APS SIM DETAIL 7 – LOFT exercise (Line orientated flight training), Circle-to-land procedures, Minor in-flight fault, Use of QRH / Landing distance tables, TDODAR, and threat and error management (TEM).
APS SIM DETAIL 8 – LOFT exercise (Line orientated flight training), complicated fault and failure management, electrical malfunction, diversion planning, Upset recovery prevention training (UPRT), Use of QRH, TDODAR, and threat and error management (TEM).
APS SIM DETAIL 9 – LOFT exercise (Line orientated flight training), complicated hydraulic fault, failure management, Use of QRH, TDODAR, and threat and error management (TEM).
APS SIM DETAIL 10 (LOE) – Line Orientated Evaluation assessment. This is a flight where the pilots may encounter technical and non-technical issues. Both pilots will be assessed on their situational awareness, decision-making skills, and failure management.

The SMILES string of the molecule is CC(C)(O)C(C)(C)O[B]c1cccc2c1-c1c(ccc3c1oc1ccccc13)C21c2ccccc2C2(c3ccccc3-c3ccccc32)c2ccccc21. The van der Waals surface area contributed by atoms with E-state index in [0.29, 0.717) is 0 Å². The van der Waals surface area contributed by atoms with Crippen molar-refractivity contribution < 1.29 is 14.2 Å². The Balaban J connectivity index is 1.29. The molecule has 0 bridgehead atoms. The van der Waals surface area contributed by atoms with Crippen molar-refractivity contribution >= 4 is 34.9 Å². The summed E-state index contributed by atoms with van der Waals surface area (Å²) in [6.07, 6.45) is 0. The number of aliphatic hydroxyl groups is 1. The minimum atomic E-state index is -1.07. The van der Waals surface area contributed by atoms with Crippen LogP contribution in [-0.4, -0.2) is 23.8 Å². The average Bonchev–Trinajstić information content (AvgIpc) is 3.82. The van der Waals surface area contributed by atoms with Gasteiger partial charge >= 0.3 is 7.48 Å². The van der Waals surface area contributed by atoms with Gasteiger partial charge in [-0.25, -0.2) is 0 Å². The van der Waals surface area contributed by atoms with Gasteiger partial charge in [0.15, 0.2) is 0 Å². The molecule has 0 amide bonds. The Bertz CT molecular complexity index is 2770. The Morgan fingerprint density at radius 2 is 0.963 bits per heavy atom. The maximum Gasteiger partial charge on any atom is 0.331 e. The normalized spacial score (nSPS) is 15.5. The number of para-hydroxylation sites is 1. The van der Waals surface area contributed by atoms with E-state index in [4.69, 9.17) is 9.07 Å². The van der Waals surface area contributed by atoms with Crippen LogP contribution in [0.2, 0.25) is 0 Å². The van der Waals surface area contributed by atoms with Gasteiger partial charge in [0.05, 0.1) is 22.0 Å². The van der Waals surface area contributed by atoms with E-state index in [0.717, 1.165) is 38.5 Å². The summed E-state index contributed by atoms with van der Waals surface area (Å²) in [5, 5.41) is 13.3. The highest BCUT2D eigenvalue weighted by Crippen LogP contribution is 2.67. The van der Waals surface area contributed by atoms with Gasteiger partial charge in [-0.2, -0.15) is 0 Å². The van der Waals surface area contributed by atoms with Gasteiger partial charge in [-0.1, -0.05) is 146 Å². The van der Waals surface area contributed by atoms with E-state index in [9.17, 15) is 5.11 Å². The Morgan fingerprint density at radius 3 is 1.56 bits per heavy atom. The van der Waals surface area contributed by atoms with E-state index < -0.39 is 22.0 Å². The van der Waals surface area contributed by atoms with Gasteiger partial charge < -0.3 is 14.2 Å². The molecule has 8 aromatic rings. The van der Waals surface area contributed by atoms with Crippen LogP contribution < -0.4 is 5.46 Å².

Advantages of the APS/MCC
More consolidation – the APS MCC syllabus is structured so that each lesson is building block from the last. There is usually time either during or at the end of each session to consolidate the learning objectives from the previous session(s).
Extra sim hours – since the APS MCC is a longer course, you get an additional 12 hours of sim time, in comparison to the MCC/JOC which will be advantageous to your logbook as well as gaining additional experience.
Advantageous for an airline sim assessment – Most airlines will use a 737-800 simulator for sim portion of their assessment process. Since the APS MCC is all completed in the 737-800, this will be advantageous to a candidate who has previously completed 40 hours in the same type of simulator.
More LOFT flights – Since the APS MCC is longer, it gives you more opportunities to complete LOFT style flights with minor/major failures. This betters your situational awareness, decision-making and failure management skills.
Disadvantages of the APS/MCC
Costly – The APS MCC is a considerably more expensive course compared to the MCC/JOC. This is an important factor to consider as you may not wish to spend additional money if the APS MCC is not necessarily a requirement from airlines.